This prompted questions for the group such as “What might be the result of trying to base one’s whole relationship with God on rule-keeping…?” and “What convinced you that trying to live up to religious rules couldn’t change you on the inside?”. I stayed quiet, as it was clear to me that my input would not be what the group wanted to hear at this point (not least because I don’t think Paul wrote the epistle).

The trouble is twofold. The first problem is that the clear implication is that Judaism is “basing your whole relationship with God on rule-keeping” and “can’t change you on the inside”, and this is an outdated picture. A chain of scholarship of which E.P. Sanders’ “Jesus and Judaism” is the early high point has shown beyond any doubt that the Judaism of the First Century wasn’t the ineffective obsessive rulekeeping which it’s so often portrayed as in conservative circles, based on Paul’s commentary in Romans 1-8. It wasn’t that in the first century, and it hasn’t been that in any century since, though it must be granted that there are probably individuals and groups within Judaism for which it is actually no more than that.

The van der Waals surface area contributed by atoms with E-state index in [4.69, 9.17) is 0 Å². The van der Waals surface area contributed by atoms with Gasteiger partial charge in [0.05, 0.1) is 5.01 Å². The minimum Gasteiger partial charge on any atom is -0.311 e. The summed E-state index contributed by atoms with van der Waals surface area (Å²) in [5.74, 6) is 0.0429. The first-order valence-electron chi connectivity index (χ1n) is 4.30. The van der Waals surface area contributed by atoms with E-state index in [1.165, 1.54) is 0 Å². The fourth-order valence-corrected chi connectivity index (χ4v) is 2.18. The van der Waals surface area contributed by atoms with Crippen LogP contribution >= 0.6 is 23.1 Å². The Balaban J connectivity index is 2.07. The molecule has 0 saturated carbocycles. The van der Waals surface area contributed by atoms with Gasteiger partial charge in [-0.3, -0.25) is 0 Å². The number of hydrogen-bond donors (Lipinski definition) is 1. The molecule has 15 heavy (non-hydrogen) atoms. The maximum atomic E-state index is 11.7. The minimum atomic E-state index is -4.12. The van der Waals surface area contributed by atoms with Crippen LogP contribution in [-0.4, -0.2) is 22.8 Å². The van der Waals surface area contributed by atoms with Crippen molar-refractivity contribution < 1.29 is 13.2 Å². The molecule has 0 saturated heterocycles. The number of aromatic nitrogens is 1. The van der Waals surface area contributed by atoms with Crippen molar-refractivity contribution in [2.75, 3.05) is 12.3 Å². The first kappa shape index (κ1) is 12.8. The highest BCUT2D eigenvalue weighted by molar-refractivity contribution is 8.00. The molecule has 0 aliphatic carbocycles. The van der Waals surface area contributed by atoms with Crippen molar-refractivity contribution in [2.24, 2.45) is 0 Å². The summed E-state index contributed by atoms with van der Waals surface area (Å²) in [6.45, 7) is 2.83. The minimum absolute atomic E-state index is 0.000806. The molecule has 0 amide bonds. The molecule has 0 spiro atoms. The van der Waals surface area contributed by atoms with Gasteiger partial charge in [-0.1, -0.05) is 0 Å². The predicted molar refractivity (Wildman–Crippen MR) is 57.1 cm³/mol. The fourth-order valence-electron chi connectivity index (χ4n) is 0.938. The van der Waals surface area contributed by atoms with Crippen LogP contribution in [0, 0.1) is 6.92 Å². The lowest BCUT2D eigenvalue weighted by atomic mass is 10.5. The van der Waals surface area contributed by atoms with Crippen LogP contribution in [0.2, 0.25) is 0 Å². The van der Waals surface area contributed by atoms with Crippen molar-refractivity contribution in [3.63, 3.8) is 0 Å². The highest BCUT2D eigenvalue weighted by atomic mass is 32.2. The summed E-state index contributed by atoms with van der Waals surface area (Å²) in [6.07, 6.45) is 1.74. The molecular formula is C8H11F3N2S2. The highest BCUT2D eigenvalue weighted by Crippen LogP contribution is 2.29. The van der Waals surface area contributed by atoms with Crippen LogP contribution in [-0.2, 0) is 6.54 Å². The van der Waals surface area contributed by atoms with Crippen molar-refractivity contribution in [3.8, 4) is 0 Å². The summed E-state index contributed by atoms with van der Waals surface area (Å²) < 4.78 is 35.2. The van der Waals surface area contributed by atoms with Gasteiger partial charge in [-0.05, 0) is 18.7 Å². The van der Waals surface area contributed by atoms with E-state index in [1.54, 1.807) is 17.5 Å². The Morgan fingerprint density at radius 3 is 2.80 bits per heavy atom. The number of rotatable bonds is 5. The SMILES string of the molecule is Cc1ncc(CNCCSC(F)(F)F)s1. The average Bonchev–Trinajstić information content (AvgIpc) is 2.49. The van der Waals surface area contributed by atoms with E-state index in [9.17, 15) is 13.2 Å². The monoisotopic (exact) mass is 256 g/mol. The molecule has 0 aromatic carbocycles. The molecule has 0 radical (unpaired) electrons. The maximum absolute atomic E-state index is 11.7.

Sanders and those following him in the “new Perspective on Paul” have, I think, shown very clearly that the basis of Judaism then was “covenantal nomism”. The covenant (land and favoured status) is given to the chosen people as a free gift, and the Law is also given as a gift, to be followed as evidence of and a practical form of gratitude and love for God in return. Granted, widespread failure to follow the Law results in episode after episode of disaster for the people of God recorded in the Hebrew Scriptures, but following the Law is not the precondition, it’s the way in which you display that you individually are within the covenant, and in which you contribute to the collective faithfulness which will, it is hoped, bring about the reign of God on earth. The formula is therefore gift given (grace) followed by belief, love and trust, followed by the evidence of that in behaviour.